4. D. Botez, S. Kumar, J. C. Shin, L. J. Mawst, I. Vurgaftman, and J. R. Meyer, “Temperature dependence of key electro-optical characteristics for midinfrared emitting quantum cascade lasers,” Appl. Phys. Lett. 97(7), 071101 (2010). [CrossRef]
5. W. Masselink, M. Semtsiv, S. Dressler, M. Ziegler, and M. Wienold, “Physics, growth, and performance of (In, Ga)As-AlP/InP quantum-cascade lasers emitting at λ<4μm,” Phys. Status Solidi B 244(8), 2906–2915 (2007). [CrossRef]
6. A. Wittmann, Y. Bonetti, J. Faist, E. Gini, and M. Giovannini, “Intersubband linewidth in quantum cascade laser design,” Appl. Phys. Lett. 93(14), 141103 (2008). [CrossRef]
7. A. Lyakh, R. Maulini, and A. Tsekoun, C. Kumar N. Patel, L. Diehl, C. Pflügl, Q. Wang and F. Capasso, U. S. Patent #8,014,430 (September 6, 2011).
8. M. Troccoli, C. Gmachl, F. Capasso, D. L. Sivco, and A. Y. Cho, “Mid-infrared (λ≈7.4μm) quantum cascade laser amplifier for high power single-mode emission and improved beam quality,” Appl. Phys. Lett. 80(22), 4103 (2002). [CrossRef]
9. S. Menzel, L. Diehl, C. Pflügl, A. Goyal, C. Wang, A. Sanchez, G. Turner, and F. Capasso, “Quantum cascade laser master-oscillator power-amplifier with 1.5 W output power at 300 K,” Opt. Express 19(17), 16229–16235 (2011). [CrossRef] [PubMed]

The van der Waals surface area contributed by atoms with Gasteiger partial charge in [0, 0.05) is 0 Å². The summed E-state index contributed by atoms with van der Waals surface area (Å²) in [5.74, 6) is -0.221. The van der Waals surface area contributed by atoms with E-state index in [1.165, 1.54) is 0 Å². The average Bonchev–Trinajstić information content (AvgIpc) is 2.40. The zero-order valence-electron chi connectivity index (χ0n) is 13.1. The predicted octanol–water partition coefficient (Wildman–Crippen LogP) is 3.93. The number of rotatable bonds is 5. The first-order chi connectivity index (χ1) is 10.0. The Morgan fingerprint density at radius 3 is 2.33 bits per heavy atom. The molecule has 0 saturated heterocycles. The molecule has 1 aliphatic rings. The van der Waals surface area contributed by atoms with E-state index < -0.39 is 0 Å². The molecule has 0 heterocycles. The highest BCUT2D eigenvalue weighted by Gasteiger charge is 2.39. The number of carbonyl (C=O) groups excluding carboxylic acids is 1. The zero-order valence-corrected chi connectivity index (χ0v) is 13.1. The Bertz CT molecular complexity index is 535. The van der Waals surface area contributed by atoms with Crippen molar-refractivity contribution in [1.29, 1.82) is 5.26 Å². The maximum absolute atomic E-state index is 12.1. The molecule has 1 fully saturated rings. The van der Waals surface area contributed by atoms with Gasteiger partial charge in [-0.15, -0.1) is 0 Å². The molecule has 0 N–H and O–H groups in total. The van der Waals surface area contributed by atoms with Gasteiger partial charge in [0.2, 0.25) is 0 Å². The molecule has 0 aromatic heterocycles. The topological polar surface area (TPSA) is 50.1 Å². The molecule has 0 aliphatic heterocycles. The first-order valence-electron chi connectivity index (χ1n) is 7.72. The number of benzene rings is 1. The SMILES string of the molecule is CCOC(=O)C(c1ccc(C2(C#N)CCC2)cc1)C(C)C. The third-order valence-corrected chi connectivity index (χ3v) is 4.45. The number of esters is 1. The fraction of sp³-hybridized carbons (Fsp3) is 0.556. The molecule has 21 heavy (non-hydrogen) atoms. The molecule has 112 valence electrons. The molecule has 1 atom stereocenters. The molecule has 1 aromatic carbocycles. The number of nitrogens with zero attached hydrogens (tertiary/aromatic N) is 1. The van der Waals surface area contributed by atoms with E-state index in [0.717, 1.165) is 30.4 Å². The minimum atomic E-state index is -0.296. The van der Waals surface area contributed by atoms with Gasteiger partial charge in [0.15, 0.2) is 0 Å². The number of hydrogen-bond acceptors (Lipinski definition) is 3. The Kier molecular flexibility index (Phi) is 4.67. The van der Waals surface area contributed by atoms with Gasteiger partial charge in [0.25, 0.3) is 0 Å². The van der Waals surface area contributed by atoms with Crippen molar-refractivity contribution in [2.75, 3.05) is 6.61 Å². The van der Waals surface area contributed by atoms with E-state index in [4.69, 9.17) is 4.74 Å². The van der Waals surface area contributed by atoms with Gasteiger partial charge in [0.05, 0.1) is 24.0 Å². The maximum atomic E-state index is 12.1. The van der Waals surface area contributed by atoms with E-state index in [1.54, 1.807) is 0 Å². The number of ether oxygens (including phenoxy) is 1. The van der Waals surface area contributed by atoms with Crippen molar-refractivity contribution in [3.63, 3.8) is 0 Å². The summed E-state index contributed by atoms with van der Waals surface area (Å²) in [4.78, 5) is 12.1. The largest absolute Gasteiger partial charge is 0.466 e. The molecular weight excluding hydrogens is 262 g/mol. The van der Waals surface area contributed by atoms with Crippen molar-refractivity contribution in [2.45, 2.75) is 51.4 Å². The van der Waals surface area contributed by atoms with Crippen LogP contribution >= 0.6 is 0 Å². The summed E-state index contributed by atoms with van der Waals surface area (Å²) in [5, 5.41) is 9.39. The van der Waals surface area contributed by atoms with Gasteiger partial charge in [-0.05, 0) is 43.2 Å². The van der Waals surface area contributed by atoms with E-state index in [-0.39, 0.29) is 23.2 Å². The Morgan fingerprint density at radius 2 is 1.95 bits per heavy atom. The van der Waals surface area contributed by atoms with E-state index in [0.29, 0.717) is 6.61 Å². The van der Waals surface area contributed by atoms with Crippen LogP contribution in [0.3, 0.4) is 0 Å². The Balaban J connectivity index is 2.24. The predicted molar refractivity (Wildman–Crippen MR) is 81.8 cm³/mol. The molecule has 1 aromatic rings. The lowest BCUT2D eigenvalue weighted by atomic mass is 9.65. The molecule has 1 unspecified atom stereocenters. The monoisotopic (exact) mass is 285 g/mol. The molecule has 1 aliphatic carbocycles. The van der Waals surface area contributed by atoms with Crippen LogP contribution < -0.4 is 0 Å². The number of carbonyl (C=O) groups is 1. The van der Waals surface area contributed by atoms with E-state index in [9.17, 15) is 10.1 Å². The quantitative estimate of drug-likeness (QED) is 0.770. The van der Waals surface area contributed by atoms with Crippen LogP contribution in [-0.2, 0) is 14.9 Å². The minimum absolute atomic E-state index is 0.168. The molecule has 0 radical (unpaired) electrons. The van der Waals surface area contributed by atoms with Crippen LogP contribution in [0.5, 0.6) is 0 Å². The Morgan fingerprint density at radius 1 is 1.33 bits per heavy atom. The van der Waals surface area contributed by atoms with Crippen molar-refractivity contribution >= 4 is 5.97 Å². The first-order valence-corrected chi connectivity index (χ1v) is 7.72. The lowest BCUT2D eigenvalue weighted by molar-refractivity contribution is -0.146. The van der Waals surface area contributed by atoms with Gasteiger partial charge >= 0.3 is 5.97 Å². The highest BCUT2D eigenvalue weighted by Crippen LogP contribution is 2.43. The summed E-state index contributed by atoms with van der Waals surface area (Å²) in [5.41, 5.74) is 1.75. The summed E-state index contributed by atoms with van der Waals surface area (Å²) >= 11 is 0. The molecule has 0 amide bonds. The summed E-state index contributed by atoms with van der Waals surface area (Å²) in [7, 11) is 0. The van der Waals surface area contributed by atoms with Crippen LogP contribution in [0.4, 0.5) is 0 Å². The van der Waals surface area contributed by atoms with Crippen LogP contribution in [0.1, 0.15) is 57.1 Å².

10. L. Nähle, J. Semmel, W. Kaiser, S. Höfling, and A. Forchel, “Tapered quantum cascade lasers,” Appl. Phys. Lett. 91(18), 181122 (2007). [CrossRef]
11. W. Zhang, L. Wang, L. Li, J. Liu, F.-Q. Liu, and Z. Wang, “Small-divergence singlemode emitting tapered distributed feedback quantum cascade lasers,” Electron. Lett. 46(7), 528 (2010). [CrossRef]
12. A. Tsekoun, R. Go, M. Pushkarsky, M. Razeghi, and C. K. N. Patel, “Improved performance of quantum cascade lasers through a scalable, manufacturable epitaxial-side-down mounting process,” Proc. Natl. Acad. Sci. U.S.A. 103(13), 4831–4835 (2006). [CrossRef] [PubMed]
13. C. K. N. Patel, A. Lyakh, A. Tsekoun, and R. Maulini, U.S. Patent #8,068,524 (November 29, 2011).
14. N. Yu, L. Diehl, E. Cubukcu, C. Pflügl, D. Bour, S. Corzine, J. Zhu, G. Höfler, K. B. Crozier, and F. Capasso, “Near-field imaging of quantum cascade laser transverse modes,” Opt. Express 15(20), 13227–13235 (2007). [CrossRef] [PubMed]